Domestic abuse is more than just hitting, shoving, and other physical attacks. It’s a pattern of controlling behaviors. The goal always is to get and keep power over an intimate partner.
You may not realize you’re in an abusive relationship. Not even if you’re the abuser. Abuse can happen to anyone, anywhere. It happens to married, unmarried, and same-sex couples. Abusers and their partners can be rich or poor, and come from any race and ethnicity. Men can abuse women. Women can abuse men.
You may think the troubles in your relationship are no big deal. Your partner slaps you only during huge fights. Or insults you only after a bad day at work.
It all counts as domestic abuse. And chances are it will only get worse as time passes.
Domestic abuse is any behavior that scares, intimidates, humiliates, isolates, and controls another person.
Physical violence. The abuser may:
Sexual abuse. It’s a type of physical abuse. Anytime you feel forced into any sexual act you don’t want, because you’re not in the mood or for any other reason, that’s sexual abuse.
Emotional or psychological abuse. This can be verbal or nonverbal. The aim is to lower your sense of self-worth and chip away your independence. Your partner may:
- Call you names or yell at you
- Shame you
- Blame you
- Constantly criticize
- Damage your relationship with others and isolate you
- Threaten to hurt you, themselves, or others
- Hurt your pets, children, or destroy property
Economic abuse. This isn’t about one person managing the household finances. It’s when the abuser keeps their partner financially dependent by controlling the money. They also may not allow you to have a job or attend school.
Abuse in Certain Groups
Many abusers act alike. But sometimes, the abuse can take specific forms.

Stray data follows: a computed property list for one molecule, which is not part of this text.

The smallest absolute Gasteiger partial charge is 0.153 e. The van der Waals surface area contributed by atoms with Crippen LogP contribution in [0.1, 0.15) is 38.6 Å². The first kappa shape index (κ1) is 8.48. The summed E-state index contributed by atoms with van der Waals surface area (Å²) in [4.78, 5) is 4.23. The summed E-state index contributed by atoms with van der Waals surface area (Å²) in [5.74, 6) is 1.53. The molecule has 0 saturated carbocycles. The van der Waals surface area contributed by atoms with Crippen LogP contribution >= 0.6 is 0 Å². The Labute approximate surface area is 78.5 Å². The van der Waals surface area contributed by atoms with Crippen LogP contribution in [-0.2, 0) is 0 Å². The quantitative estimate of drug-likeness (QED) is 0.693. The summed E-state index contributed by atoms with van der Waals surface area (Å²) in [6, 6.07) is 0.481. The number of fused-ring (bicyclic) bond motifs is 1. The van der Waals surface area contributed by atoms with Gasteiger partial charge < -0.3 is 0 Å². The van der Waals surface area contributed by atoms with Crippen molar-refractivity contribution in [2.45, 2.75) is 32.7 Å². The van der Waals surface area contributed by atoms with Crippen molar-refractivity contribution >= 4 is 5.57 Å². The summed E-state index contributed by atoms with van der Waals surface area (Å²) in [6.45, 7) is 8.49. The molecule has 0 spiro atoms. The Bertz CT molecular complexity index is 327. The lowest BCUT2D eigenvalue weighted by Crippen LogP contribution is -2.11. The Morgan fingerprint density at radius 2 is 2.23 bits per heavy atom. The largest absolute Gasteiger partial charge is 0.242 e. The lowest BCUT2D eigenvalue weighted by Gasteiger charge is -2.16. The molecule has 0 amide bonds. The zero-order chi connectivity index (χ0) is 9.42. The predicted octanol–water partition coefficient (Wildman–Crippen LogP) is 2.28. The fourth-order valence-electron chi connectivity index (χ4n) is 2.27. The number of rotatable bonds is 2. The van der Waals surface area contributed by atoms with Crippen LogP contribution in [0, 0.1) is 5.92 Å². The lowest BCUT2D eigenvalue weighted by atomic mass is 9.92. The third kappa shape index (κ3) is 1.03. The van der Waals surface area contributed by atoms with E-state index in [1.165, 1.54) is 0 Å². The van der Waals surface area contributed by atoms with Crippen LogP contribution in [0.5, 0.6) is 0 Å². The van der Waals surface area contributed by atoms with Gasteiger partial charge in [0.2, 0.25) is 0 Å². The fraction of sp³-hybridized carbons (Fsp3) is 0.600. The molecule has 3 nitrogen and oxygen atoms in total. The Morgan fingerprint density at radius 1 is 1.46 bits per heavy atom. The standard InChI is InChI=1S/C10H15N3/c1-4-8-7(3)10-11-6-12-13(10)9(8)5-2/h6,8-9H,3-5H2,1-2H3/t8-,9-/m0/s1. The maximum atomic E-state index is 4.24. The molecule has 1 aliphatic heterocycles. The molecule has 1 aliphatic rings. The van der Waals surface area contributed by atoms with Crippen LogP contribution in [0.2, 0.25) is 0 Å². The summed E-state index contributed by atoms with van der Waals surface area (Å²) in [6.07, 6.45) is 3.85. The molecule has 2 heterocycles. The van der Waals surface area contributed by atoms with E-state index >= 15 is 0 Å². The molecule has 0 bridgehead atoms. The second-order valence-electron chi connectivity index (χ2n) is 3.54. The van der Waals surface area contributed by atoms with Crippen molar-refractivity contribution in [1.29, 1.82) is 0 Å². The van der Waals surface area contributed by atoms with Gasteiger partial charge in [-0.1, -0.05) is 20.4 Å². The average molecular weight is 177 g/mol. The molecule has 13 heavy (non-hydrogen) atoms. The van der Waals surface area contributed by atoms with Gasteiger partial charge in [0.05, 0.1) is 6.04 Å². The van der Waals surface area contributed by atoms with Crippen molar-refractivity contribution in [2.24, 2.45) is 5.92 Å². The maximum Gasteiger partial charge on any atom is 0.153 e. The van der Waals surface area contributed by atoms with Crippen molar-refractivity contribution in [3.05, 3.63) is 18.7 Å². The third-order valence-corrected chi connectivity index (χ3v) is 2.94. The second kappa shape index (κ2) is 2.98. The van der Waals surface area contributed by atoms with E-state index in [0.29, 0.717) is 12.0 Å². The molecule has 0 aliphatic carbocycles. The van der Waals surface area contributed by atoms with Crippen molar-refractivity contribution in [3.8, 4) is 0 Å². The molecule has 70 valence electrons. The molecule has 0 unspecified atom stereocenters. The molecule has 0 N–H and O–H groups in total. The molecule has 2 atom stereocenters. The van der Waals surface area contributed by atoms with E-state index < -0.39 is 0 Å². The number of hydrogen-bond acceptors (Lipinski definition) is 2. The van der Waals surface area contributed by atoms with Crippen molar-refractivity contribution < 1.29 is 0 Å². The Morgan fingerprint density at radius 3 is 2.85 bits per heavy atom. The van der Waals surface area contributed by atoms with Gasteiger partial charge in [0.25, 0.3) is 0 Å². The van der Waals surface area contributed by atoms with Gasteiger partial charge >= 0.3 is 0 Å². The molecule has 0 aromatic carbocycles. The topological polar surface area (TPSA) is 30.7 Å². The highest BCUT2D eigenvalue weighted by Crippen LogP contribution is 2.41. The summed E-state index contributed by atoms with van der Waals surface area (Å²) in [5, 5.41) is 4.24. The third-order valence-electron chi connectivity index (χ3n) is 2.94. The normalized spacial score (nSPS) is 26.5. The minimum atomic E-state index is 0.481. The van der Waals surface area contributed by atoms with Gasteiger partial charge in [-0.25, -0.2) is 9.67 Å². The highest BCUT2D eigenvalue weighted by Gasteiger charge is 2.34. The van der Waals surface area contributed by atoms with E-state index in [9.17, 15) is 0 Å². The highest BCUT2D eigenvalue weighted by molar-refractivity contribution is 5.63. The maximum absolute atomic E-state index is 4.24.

LGBTQ people: Abusers may go after their partners’ sexual identity. They may threaten to “out” their partners or accuse them of not really being gay, bi, or trans -- which can not only demean the abused person but also isolate them from the community.
Immigrants: People who are here legally or illegally can have a hard time getting help. Their abusers may:
- Keep them from learning English
- Block them from staying in touch with family and friends in their native countries
- Use the threat of deportation as a tool of control
Disabled people: They are especially vulnerable to domestic violence, including sexual assault. Their abusers may:
- Steal their Social Security disability payments
- Damage wheelchairs or other assistive equipment
- Harm or threaten to harm a service dog or other animal
- Refuse to help them use the bathroom or do other needed tasks
Pregnant women: The abuse can start or get worse as the woman shifts some of their focus away from their partner to their unborn baby. Physical violence also can raise the woman’s chances of miscarriage or complications during labor.
If You’re Abused
The abused person is never at fault. Fights and arguments happen in every relationship. But a pattern of abusive words and behavior is not normal and it’s not OK.
If you feel that you’re abused, call the National Domestic Violence hotline at 800-799-7233 for 24/7 help. Or visit www.thehotline.org anytime for a live chat.